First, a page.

The one thing most of my friends say when they see me perform is “you need to talk to the audience more. I don’t like talking about my songs.
I once went into a very long discussion with somebody about “Blood Oranges” and afterwords they said how much they appreciated because they didn’t really understand it. Which depressed me because I don’t want to be mysterious or confusing. I want my songs to be understood, but I want them to be understood without explaining. “Tearing Down the Mission” is a song that I want people to understand.
I was extremely saddened by the recent fire at Notre Dame. I literally cried while watching the people of Paris singing and praying as the firefighters tried to save the building. If we end up losing this building it will be a terrible loss. Not just to Parisians, or to the French, or to Western Europe. The loss is deep and significant to all of Western Civilization.
Juxtaposition to that, the recent drive to remove Civil War statues in America. And I don’t care if they are Union or Confederate. Losing attachments to our past is not a good thing. This is not an attempt to equate every monument or historical landmark. I don’t consider the song to be political. It is about becoming detached from our past on one level, and then attempts to make even a broader point.
First, let’s deal with the first verse. There is no Becky, at least, no person in particular. It is someone who is lost, without direction. Perhaps in free fall. This character to me represents the hollowing out of America. Could be related to the opioid crisis (some days she can’t recall her name), but the reason doesn’t matter. Her parents, in comparison, were still tethered. But there is a gap.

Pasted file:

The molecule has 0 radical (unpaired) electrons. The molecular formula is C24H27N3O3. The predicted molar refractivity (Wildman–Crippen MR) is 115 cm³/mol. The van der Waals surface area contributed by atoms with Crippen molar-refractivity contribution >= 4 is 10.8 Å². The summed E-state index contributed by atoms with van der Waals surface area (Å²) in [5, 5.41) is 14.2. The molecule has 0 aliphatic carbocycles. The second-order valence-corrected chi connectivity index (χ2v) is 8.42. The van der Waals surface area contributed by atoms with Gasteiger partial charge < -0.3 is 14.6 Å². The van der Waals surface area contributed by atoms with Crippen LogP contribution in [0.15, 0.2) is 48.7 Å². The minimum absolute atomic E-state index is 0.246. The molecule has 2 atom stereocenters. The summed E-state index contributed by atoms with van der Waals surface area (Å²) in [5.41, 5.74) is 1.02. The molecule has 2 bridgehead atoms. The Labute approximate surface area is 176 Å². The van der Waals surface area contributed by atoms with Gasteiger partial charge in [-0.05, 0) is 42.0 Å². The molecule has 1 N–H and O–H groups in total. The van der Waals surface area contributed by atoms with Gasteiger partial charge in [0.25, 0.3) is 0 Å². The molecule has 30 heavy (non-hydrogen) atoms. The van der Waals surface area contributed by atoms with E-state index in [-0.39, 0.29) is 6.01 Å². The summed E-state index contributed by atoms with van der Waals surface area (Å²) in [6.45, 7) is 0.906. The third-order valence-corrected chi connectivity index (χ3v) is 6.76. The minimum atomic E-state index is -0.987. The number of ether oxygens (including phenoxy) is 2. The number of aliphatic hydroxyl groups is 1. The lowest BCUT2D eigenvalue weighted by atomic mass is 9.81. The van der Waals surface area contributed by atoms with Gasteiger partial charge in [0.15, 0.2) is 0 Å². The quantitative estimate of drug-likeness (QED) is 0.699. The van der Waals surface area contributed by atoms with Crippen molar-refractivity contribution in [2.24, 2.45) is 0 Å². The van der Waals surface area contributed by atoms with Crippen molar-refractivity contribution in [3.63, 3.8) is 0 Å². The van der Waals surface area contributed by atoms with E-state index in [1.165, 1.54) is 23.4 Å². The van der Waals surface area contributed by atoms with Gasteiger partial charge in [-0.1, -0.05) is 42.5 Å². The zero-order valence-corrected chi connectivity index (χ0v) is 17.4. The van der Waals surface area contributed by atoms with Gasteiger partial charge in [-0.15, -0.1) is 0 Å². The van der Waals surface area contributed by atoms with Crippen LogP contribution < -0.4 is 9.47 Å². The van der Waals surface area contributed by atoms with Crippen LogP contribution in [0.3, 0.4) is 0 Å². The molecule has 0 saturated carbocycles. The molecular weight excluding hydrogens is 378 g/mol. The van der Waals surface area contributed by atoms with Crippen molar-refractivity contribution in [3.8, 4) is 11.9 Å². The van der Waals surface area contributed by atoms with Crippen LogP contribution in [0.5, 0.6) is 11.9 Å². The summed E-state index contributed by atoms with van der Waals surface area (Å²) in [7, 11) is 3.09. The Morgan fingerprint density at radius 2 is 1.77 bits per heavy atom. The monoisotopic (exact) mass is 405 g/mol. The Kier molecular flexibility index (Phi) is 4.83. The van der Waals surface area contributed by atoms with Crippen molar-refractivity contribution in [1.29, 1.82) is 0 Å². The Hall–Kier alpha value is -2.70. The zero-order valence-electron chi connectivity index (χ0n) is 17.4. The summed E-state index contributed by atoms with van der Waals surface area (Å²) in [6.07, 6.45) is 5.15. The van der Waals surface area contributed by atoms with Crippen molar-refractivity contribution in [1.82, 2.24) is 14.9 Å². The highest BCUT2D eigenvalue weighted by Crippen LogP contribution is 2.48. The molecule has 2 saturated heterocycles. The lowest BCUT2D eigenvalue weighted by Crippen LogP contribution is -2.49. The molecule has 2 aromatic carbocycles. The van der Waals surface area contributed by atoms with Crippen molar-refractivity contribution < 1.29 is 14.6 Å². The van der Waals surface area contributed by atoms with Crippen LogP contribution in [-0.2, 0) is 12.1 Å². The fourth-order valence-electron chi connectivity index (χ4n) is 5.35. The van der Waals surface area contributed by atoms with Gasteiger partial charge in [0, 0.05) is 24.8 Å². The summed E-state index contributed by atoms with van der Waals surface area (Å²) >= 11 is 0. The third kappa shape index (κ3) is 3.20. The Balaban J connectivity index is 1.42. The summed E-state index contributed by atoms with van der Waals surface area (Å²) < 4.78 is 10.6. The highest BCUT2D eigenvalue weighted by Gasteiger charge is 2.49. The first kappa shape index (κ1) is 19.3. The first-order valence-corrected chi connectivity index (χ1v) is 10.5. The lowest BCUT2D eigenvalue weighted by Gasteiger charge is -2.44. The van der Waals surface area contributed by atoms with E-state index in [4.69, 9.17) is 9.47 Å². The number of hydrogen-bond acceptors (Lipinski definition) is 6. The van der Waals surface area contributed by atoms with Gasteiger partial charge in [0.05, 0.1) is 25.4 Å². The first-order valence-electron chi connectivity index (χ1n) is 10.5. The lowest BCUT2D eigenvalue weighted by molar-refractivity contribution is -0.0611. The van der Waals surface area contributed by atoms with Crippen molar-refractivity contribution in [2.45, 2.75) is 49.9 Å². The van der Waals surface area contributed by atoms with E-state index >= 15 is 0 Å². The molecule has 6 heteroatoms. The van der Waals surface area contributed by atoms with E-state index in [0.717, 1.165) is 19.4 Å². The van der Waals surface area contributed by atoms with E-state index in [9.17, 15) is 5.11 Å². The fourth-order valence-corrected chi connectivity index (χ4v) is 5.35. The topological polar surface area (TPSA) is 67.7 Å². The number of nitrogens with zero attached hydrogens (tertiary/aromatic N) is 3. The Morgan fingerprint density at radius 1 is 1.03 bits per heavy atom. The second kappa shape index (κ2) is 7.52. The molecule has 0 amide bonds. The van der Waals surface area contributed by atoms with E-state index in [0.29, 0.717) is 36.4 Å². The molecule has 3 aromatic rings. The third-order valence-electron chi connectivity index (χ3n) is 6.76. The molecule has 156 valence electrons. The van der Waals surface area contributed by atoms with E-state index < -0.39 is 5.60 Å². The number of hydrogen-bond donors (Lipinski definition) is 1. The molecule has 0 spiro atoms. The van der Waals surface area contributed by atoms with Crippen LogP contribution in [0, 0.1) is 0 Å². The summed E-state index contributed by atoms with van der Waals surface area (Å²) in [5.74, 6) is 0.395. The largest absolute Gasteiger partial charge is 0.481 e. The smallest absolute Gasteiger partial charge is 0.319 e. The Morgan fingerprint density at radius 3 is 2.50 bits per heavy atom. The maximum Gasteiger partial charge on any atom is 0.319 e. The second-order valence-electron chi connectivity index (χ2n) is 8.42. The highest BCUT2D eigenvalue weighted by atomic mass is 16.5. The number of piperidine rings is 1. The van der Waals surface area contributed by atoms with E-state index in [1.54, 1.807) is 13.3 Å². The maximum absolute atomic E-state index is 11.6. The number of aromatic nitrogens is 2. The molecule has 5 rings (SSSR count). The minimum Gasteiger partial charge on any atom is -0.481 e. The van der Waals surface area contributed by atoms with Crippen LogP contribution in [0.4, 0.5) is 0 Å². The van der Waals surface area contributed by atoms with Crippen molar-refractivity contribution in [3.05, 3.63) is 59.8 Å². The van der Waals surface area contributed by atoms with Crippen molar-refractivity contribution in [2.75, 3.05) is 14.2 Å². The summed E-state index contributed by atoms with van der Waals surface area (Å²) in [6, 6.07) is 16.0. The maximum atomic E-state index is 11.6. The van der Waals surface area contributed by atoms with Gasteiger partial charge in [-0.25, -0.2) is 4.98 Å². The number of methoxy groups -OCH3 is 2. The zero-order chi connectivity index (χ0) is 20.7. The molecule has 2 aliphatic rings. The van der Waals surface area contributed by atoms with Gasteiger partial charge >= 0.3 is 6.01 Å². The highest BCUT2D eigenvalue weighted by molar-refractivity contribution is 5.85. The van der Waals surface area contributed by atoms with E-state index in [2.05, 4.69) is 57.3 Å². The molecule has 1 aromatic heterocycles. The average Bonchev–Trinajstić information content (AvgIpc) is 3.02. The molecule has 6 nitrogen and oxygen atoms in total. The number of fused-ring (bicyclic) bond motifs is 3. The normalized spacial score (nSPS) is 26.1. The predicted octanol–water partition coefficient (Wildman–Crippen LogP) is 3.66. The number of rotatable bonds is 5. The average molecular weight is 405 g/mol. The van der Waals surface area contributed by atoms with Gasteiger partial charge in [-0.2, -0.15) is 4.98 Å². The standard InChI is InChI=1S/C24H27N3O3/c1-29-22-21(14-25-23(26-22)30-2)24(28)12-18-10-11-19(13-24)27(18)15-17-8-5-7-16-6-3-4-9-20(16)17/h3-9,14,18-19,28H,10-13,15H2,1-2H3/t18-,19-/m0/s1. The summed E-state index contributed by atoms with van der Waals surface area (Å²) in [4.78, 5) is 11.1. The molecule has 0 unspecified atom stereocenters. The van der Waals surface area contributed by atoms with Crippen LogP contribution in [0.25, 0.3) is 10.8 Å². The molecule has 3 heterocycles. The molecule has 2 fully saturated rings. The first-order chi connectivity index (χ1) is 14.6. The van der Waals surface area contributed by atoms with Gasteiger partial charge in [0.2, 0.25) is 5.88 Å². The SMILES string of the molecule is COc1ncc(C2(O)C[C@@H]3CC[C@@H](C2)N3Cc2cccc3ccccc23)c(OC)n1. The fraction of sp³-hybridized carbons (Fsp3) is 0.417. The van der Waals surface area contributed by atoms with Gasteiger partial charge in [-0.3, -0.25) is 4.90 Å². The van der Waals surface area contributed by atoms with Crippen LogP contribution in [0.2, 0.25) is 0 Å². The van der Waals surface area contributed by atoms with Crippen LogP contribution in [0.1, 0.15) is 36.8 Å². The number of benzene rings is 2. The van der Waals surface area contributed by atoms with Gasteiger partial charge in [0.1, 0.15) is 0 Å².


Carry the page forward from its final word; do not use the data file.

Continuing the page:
The second chorus deals with the fire at Notre Dame. No matter what level of rebuilding is done, in will not be the same. The current workers will be paid-by-the-hour construction workers. The former builders were the flock, families dedicated their entire lives to the building process. It will not have the same character. In terms of Parisian history, the river was the anchor the city was built upon, and the “sinners built a temple out of rock.” That temple will never be the same.
The third verse is even more depressing in a sense. While it is one thing to lose monuments, churches and other parts of our history, it is even worse to allow those that exist to be diminished in their purpose. Churches used to be buildings that housed relics, but some of the great churches of Europe have been turned into relics themselves. On a recent trip there I went down in the mausoleum of one church only to come across a coffee shop called “The Crypt Cafe” so you could sip Starbucks while you walked among the dead. I found that to be disconcerting.
In the chorus, I specifically chose the word “mission” as the type of house of worship due to its dual meaning.
So, I finished the song. It was dark and depressing. And it came together quite nicely. Then I started really examining the lyrics with a more critical eye. And here’s where I fail as a lyricist. You see, it is easy to write jaded, cynical songs. The thought hit me that perhaps I’ve missed the entire point. A church isn’t a building, a church are the people. Notre Dame can’t be destroyed by fire. And perhaps that is where the song needs to go. And yet, I can’t seem to figure out how to make that turn toward the positive.
So, I think the song will stand like this for now. Perhaps one day I’ll write the sequel that goes toward the optimistic.